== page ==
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Homework Help: Arc length help

  1. Mar 12, 2008 #1


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    1.The problem statement, all variables and given/known data

    [tex]y=x^{\frac}{1}{2}}- \frac{1}{3}x^{\frac{3}{2}}+\lambda[/tex]

    For [itex]0 \leq x \leq 3[/itex]
    Show that the arc length,s=[itex]2\sqrt{3}[/itex]
    2. Relevant equations
    [tex]s=\int_{x_1} ^{x_2} \sqrt{1+ (\frac{dy}{dx})^2} dx[/tex]

    3. The attempt at a solution

    [tex]\frac{dy}{dx}=\frac{1}{2\sqrt{x}} - \frac{1}{2}x^{\frac{1}{2}}[/tex]

    [tex] (\frac{dy}{dx})^2=\frac{1}{4x}-\frac{1}{2}+\frac{x}{2}[/tex]

    [tex]s=\int_{0} ^{3} \sqrt{\frac{1}{4x}+\frac{x}{2}+\frac{1}{2}} dx[/tex]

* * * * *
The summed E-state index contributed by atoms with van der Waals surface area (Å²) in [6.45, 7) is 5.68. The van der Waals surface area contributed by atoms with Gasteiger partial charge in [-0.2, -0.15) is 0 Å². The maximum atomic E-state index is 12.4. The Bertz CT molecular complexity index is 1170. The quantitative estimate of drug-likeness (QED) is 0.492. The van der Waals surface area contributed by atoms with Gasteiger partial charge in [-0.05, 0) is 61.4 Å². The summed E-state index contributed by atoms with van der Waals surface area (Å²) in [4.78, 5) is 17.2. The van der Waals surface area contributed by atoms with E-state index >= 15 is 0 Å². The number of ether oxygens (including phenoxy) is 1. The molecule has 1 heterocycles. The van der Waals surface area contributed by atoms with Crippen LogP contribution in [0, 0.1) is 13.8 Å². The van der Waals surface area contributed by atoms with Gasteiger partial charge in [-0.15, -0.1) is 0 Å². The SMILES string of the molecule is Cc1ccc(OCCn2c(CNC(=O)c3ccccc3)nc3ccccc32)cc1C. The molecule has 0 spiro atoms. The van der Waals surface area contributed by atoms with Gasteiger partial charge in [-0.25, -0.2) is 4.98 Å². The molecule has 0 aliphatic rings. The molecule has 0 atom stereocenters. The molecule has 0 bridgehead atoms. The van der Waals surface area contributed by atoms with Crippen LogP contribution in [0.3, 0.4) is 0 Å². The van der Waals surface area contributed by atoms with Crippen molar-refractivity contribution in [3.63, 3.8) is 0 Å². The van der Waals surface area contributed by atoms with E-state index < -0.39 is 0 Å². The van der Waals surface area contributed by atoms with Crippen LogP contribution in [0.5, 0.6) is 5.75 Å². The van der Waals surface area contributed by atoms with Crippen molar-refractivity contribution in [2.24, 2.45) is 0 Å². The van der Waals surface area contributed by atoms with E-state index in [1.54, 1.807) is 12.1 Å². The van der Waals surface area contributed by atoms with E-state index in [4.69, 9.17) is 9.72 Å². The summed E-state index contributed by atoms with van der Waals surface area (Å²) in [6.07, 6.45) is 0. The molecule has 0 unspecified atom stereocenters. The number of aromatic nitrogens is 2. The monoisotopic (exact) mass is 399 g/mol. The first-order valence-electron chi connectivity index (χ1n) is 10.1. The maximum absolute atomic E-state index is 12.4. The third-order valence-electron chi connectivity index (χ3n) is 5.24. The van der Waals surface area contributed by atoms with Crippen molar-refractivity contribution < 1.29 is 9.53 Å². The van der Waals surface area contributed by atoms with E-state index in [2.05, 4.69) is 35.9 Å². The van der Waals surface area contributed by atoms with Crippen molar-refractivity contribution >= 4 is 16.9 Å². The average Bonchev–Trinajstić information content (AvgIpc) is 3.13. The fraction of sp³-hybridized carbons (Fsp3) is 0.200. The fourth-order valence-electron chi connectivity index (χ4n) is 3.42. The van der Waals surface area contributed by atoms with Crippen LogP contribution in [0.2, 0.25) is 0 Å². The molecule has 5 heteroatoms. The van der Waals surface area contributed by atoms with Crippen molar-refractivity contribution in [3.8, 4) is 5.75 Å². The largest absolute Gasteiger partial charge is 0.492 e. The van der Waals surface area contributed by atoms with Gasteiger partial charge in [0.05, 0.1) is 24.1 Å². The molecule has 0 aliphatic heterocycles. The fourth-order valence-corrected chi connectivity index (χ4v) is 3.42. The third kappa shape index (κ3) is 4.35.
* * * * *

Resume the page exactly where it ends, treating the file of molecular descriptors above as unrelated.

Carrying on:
and now that integral seems a bit too odd to get the answer [itex]2\sqrt{3}[/itex]
  2. jcsd
  3. Mar 13, 2008 #2

    Gib Z

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    You made a tiny mistake when you squared the derivative, the coefficient of the linear term should be 1/4.

    You integral, when corrected, then becomes

    [tex]s= \int^3_0 \sqrt{ \frac{1}{4x} + \frac{x}{4} + \frac{1}{2} } dx[/tex]

    [tex]= \frac{1}{2} \int^3_0 2\sqrt{ \frac{1}{4x} + \frac{x}{4} + \frac{1}{2} } dx[/tex]

    [tex]= \frac{1}{2} \int^3_0 \sqrt{x + 2 + \frac{1}{x} } dx[/tex]

    I think I've already given out too much =]. Now just ignore that the bottom limit of the integral is x=0, or be rigorous and take limits instead.
  4. Mar 13, 2008 #3
    It might also be a good idea to think about completing the square ...
  5. Mar 13, 2008 #4


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    I was trying to do that but I kept on squaring it wrongly...even though I squared it out like 9 times...Seems I have to keep my eye out for those tiny mistakes...Thanks Gib Z & Pere Callahan!
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